The tension could be eased to some extent by exempting soldiers on an individual basis. When confronted with such a conflict, from participation in these evacuations. This seems to have been the policy during the disengagement from Gaza and could be implemented elsewhere without undermining military discipline. However, some of the rabbis have made such a tacit arrangement impossible. They ruled that the evacuations are so evil that soldiers must refuse not only direct participation but even playing only a supportive or logistical role in "second and third circles". Such reasoning could bring about the conclusion that any soldier on active duty in fact assists in the committing of religious crime by freeing another soldier for such activity. In addition, some rabbis have presented refusal to obey orders as not merely an act of conscience, but as an act of civil disobedience aimed at advancing a public campaign to prevent the army from carrying out the directives of a legitimate government. When this aim became apparent in the anti-evacuation signs carried by soldiers (in uniform) at army ceremonies, the question of insubordination could no longer be treated in a discreet fashion within the army's domain. In fact, the expulsion of Rabbi Eliezer Melamed's Har Bracha Yeshiva from the Hesder arrangement took place not because of his long-standing call for soldiers to disobey orders, but rather in wake of his refusal to unequivocally condemn the phenomenon of soldiers in uniform engaging in political demonstrations.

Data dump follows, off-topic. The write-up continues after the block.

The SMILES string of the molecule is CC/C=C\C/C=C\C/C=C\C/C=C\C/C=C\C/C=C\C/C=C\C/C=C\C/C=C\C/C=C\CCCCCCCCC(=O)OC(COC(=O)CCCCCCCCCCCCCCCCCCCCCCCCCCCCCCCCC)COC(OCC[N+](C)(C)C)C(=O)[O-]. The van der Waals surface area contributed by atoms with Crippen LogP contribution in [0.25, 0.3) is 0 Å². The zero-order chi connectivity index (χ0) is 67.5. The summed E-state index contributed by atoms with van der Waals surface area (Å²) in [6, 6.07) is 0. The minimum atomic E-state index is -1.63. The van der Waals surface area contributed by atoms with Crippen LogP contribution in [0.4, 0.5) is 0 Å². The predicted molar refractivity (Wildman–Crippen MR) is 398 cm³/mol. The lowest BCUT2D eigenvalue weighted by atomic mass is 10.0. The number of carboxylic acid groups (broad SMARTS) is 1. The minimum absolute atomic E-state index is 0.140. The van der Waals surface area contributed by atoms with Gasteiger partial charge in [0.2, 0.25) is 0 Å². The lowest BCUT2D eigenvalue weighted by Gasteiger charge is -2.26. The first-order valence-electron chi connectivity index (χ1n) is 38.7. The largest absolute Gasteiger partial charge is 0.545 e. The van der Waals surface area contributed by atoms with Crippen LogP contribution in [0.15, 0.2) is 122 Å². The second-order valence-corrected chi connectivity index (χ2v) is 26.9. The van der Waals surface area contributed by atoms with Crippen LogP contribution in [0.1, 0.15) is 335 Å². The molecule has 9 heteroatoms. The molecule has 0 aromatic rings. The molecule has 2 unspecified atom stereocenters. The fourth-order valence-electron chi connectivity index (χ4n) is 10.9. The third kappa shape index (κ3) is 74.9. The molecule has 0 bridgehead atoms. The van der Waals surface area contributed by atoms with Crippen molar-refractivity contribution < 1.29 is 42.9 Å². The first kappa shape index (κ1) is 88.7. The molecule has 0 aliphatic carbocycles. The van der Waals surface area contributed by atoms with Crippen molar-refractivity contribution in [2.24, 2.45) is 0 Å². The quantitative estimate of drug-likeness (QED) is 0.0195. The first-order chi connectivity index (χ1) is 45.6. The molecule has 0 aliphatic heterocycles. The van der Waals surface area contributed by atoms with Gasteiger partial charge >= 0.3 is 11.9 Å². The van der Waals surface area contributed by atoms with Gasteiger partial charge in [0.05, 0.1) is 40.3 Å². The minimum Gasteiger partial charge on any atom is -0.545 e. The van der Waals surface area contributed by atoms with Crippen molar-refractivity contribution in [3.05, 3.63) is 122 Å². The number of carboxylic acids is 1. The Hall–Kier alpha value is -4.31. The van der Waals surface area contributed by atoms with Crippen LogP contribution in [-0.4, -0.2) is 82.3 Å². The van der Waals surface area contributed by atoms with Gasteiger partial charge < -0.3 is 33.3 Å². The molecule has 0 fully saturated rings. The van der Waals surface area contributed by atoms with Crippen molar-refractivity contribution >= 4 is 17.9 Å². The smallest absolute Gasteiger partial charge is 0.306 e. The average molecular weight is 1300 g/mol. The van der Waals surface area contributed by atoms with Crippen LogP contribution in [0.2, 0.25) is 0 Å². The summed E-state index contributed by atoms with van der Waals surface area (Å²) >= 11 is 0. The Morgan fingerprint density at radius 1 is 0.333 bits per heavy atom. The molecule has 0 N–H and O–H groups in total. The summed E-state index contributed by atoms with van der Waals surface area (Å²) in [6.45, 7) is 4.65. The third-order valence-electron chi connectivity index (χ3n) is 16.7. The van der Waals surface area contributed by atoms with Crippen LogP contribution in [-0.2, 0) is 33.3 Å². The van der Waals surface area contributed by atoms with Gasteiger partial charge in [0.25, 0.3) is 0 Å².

The threat of insubordination in the case of settlement evacuations in the future goes beyond the statements or policies of any individual yeshiva. There are rabbis of similar opinions in other Hesder Yeshivot as well as prominent rabbis outside of the yeshiva framework who call for insubordination, thus increasing the threat. It is probable that the Ministry of Defense's administrative measure—inevitable as it was under those circumstances—will change few minds. In fact, these rabbis reflect an ideological trend within Religious Zionism, which exhibits a critical or even adversarial attitude towards the institutions of the State, even while they accept the State as a concept. In these outward expressions they diverge from Religious Zionism's classic stance, which accepted the legitimacy of the State and acquiesced to its basic nature as a liberal democracy while attempting to influence it incrementally. There is reason to believe that the radical trend is a minority within Israeli Religious Zionism, as was evident during the disengagement from Gaza. However, the continuing trauma of the events of 2005 and the possible political events to come may attract more adherents. Indeed, some responses to the Ministry of Defense's actions show a closing of ranks behind the head of Har Bracha. Clearly, future decisions including evacuation of a significant number of settlements may create a collision not only with one rabbi, but with a large community. No doubt, this will challenge Israeli society, its political institutions, and its social fabric. This challenge requires the strengthening and upholding of the State's authority, as well as a sensitive and pragmatic approach to the complex nature of Israeli society.